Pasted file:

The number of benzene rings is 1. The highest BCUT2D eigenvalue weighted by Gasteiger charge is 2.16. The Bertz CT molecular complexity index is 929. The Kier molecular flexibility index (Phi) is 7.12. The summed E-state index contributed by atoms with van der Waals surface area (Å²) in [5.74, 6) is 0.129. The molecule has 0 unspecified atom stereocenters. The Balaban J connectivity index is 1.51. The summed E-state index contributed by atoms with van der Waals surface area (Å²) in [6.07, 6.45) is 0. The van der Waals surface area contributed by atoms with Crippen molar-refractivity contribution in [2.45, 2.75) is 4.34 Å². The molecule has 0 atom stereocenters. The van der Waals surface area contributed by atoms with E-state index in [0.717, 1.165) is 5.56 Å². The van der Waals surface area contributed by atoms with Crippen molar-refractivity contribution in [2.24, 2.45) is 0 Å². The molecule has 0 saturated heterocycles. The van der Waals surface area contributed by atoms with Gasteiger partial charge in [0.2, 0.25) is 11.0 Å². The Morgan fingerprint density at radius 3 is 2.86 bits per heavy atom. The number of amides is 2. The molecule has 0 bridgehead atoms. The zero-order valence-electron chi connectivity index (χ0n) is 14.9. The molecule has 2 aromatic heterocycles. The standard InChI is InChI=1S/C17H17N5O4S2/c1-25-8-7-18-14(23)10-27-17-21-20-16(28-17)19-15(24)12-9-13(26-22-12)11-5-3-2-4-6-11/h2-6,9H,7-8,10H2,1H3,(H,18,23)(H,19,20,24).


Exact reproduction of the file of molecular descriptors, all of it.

The number of benzene rings is 1. The highest BCUT2D eigenvalue weighted by Gasteiger charge is 2.16. The Bertz CT molecular complexity index is 929. The Kier molecular flexibility index (Phi) is 7.12. The summed E-state index contributed by atoms with van der Waals surface area (Å²) in [5.74, 6) is 0.129. The molecule has 0 unspecified atom stereocenters. The Balaban J connectivity index is 1.51. The summed E-state index contributed by atoms with van der Waals surface area (Å²) in [6.07, 6.45) is 0. The van der Waals surface area contributed by atoms with Crippen molar-refractivity contribution in [2.45, 2.75) is 4.34 Å². The molecule has 0 atom stereocenters. The van der Waals surface area contributed by atoms with E-state index in [0.717, 1.165) is 5.56 Å². The van der Waals surface area contributed by atoms with Crippen molar-refractivity contribution in [2.24, 2.45) is 0 Å². The molecule has 0 saturated heterocycles. The van der Waals surface area contributed by atoms with Gasteiger partial charge in [0.2, 0.25) is 11.0 Å². The Morgan fingerprint density at radius 3 is 2.86 bits per heavy atom. The number of amides is 2. The molecule has 0 bridgehead atoms. The zero-order valence-electron chi connectivity index (χ0n) is 14.9. The molecule has 2 aromatic heterocycles. The standard InChI is InChI=1S/C17H17N5O4S2/c1-25-8-7-18-14(23)10-27-17-21-20-16(28-17)19-15(24)12-9-13(26-22-12)11-5-3-2-4-6-11/h2-6,9H,7-8,10H2,1H3,(H,18,23)(H,19,20,24).